Town attorney's final word: Trump can live at Mar-a-Lago as a 'bona fide employee'
Some of the former president's neighbors had hoped to block him from living at Mar-a-Lago, citing a 1993 declaration of use agreement he signed with the town.
When former President Donald Trump heads to his New Jersey golf club for the summer, he will leave his Palm Beach home with the legal right to live there.
Turning aside arguments from neighbors who claim that Trump is not permitted to live at Mar-a-Lago based on a Declaration of Use agreement he signed with the town in 1993, Palm Beach Town Attorney John Randolph concluded that the agreement doesn't specifically prohibit the ex-president from residing at the club, Town Manager Kirk Blouin told the Daily News this week.
The 1993 agreement allowed Trump to convert the private residence into a private club.
Randolph also advised that under the town's zoning code, private clubs can provide living quarters to a "bona fide employee."
Under evidence provided to the town, Trump is a bona fide employee of Mar-a-Lago, Randolph concluded.
The town defines "employee" as "any person generally working onsite for the establishment and includes sole proprietors, partners, limited partners, corporate officers and the like."
Trump's duties at Mar-a-Lago, according to his attorney, John B. Marion, include overseeing the property, evaluating the performance of employees, suggesting improvements to the club's operations, reviewing the club's financials, attending events, greeting guests and recommending candidates for membership.
The Town Council hosted an informational session during its February meeting in which Randolph, Marion and two attorneys representing Trump's neighbors shared their views on the matter.
No action was taken at the meeting, but in subsequent discussions with Randolph, council members did not object to his legal findings or to the evidence that Trump is an employee of the club, Blouin said.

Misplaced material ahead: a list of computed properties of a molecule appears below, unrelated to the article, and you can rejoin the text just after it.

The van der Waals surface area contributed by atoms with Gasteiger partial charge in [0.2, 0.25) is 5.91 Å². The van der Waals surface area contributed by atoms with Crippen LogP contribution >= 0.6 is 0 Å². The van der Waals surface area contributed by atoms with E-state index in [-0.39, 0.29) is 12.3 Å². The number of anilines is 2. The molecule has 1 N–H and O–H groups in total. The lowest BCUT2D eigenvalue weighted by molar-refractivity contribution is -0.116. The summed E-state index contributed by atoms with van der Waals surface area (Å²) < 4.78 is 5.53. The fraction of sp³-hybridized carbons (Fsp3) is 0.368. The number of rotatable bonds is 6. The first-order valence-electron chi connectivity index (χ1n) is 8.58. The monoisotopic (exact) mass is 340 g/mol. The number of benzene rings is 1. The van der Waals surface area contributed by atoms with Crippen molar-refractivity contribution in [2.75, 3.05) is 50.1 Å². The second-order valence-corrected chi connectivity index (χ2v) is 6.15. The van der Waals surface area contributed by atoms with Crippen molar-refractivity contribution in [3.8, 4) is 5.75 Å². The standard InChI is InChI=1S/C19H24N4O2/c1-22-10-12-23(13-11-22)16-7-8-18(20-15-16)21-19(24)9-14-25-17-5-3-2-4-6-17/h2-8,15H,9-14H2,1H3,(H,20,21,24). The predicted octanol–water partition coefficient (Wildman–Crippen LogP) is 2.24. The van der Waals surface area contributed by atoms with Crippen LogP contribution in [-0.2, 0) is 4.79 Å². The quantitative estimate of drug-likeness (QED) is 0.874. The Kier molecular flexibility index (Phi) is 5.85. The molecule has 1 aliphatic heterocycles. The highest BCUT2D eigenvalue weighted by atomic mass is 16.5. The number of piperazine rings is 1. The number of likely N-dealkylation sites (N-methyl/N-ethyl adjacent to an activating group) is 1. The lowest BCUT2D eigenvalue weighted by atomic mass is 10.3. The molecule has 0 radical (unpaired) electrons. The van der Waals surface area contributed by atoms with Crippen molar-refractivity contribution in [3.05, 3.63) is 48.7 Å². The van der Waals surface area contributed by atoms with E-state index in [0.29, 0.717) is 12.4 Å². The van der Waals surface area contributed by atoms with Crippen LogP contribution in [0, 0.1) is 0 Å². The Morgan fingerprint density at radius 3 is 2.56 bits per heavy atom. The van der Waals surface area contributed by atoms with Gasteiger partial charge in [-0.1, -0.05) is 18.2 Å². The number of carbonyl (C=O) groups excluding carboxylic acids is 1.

"There is no action for the town of Palm Beach to take at this time," he said.
Neighbors and others who wanted the town to block Trump from living at his Palm Beach club had used the 1993 agreement as a clear argument for why he couldn't reside there.
West Palm Beach lawyer Reginald Stambaugh, who represents Trump's neighbors, tried to convince the council in December that Trump's living at Mar-a-Lago would violate that agreement as well as pose security concerns and devalue surrounding properties.
Trump, who has been living at his Palm Beach club since leaving the White House Jan. 20, is expected to head to Trump National Golf Club in Bedminster, New Jersey, to spend the summer, according to multiple media reports.
The former president has been a regular summer visitor to the club since the mid-2000s, and this summer will mark his first as an ex-president.
He is expected to head there some time after Mar-a-Lago hosts its final brunch of the social season on Sunday, which marks Mother's Day.
Following that event, the club will close its main house for the summer, with plans to reopen in the fall.
In a letter to members, Mar-a-Lago said it will keep its Beach Club open through July 4, while spa services and the gym will be available through May 30. Tennis and croquet play will continue through May 31.